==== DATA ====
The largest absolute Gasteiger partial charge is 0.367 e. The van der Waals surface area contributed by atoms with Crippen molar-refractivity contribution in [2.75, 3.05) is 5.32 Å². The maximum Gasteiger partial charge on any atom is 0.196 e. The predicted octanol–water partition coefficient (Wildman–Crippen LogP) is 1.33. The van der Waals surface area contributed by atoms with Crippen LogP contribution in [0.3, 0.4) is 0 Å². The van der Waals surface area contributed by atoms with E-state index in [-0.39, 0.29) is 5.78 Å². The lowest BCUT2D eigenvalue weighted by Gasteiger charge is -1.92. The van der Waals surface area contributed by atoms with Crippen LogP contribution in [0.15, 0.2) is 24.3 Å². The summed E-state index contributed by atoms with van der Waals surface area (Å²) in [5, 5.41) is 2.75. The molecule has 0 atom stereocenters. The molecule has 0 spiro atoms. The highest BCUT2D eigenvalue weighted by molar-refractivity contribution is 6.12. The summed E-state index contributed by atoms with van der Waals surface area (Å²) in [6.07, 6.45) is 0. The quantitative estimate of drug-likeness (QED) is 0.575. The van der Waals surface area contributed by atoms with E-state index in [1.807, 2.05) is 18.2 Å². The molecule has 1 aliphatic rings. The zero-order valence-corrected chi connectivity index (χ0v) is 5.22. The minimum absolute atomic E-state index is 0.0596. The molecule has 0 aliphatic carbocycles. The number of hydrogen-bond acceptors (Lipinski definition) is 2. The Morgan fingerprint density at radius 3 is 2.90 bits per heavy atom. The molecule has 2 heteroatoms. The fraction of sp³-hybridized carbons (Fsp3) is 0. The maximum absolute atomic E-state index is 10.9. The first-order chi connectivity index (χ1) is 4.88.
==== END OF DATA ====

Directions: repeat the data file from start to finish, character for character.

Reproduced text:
The largest absolute Gasteiger partial charge is 0.367 e. The van der Waals surface area contributed by atoms with Crippen molar-refractivity contribution in [2.75, 3.05) is 5.32 Å². The maximum Gasteiger partial charge on any atom is 0.196 e. The predicted octanol–water partition coefficient (Wildman–Crippen LogP) is 1.33. The van der Waals surface area contributed by atoms with Crippen LogP contribution in [0.3, 0.4) is 0 Å². The van der Waals surface area contributed by atoms with E-state index in [-0.39, 0.29) is 5.78 Å². The lowest BCUT2D eigenvalue weighted by Gasteiger charge is -1.92. The van der Waals surface area contributed by atoms with Crippen LogP contribution in [0.15, 0.2) is 24.3 Å². The summed E-state index contributed by atoms with van der Waals surface area (Å²) in [5, 5.41) is 2.75. The molecule has 0 atom stereocenters. The molecule has 0 spiro atoms. The highest BCUT2D eigenvalue weighted by molar-refractivity contribution is 6.12. The summed E-state index contributed by atoms with van der Waals surface area (Å²) in [6.07, 6.45) is 0. The quantitative estimate of drug-likeness (QED) is 0.575. The van der Waals surface area contributed by atoms with E-state index in [1.807, 2.05) is 18.2 Å². The molecule has 1 aliphatic rings. The zero-order valence-corrected chi connectivity index (χ0v) is 5.22. The minimum absolute atomic E-state index is 0.0596. The molecule has 0 aliphatic carbocycles. The number of hydrogen-bond acceptors (Lipinski definition) is 2. The Morgan fingerprint density at radius 3 is 2.90 bits per heavy atom. The molecule has 2 heteroatoms. The fraction of sp³-hybridized carbons (Fsp3) is 0. The maximum absolute atomic E-state index is 10.9. The first-order chi connectivity index (χ1) is 4.88.